Economists more upbeat about Q2 growth
ECONOMISTS are more upbeat about Singapore's second-quarter economic growth than they were earlier in the year, according to a survey conducted by the Monetary Authority of Singapore (MAS).
The survey, which polled 23 private-sector analysts on their forecasts, showed that economists expect the Singapore economy to grow 3.3 per cent in the three months to June, over the same period last year.
This is up from the 3 per cent growth forecast in a similar survey conducted in March, The Straits Times reported.
Inflation expectations for the full year have also moderated in the latest survey, whose findings were released yesterday.
Respondents said consumer prices are likely to go up 2.2 per cent this year, down from an earlier estimate of 2.8 per cent.
But the forecasters are not expecting the MAS core inflation measure - which strips out accommodation and private transport costs - to ease. The median core inflation forecast for this year remained at 2.4 per cent, in the latest survey, The Business Times said.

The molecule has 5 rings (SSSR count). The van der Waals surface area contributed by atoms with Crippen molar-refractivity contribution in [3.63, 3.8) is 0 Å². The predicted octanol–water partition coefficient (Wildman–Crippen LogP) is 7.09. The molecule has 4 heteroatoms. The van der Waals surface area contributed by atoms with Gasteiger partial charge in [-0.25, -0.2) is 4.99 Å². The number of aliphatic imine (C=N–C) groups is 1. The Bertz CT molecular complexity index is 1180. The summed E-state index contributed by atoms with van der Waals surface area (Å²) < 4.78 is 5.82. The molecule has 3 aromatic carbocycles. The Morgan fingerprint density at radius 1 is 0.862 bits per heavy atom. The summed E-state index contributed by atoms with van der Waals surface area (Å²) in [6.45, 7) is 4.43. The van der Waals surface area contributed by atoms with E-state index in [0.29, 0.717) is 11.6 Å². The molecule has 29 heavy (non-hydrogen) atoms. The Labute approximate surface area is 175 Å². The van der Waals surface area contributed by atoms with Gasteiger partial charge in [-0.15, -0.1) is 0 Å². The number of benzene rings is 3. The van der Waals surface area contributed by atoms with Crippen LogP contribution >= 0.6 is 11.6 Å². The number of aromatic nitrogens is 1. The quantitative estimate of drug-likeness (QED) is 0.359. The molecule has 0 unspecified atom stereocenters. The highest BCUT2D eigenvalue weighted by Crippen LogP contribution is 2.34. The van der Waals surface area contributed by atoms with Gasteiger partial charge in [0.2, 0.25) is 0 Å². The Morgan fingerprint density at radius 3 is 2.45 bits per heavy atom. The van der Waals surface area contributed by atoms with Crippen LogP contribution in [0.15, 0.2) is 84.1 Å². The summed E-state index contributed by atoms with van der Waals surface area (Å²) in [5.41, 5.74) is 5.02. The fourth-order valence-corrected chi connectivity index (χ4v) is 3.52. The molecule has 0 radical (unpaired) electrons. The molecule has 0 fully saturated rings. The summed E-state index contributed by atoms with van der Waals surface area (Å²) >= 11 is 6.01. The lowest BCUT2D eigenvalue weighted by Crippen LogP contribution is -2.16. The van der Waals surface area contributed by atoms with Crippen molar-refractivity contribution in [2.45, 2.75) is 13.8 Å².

The Government expects core inflation to stay elevated at 2 to 3 per cent this year, given that domestic costs will face persistent wage pressures from Singapore's tight labour market.
Inflation in the second quarter is likely to come in at 2.6 per cent, the poll showed.
Analysts expect full-year growth to come in at 3.8 per cent. This was unchanged from their forecasts in March.
But their take on various economic sectors has shifted.
The median forecast for manufacturing growth is now a higher 5.6 per cent, compared to 5 per cent a quarter ago. Wholesale and retail trade is also expected to grow at a stronger 4.9 per cent, up from a median forecast of 3.8 per cent in March.
But the analysts are less optimistic about accommodation and food services. The median growth forecast for the sector fell to 2.1 per cent, from 2.8 per cent a quarter ago.
The economy is expected to grow 3.9 per cent next year, while consumer prices are likely to increase by 2.5 per cent, according to the economists' latest forecasts.
The unemployment rate was projected to be 1.9 per cent at year-end, unchanged from the March survey.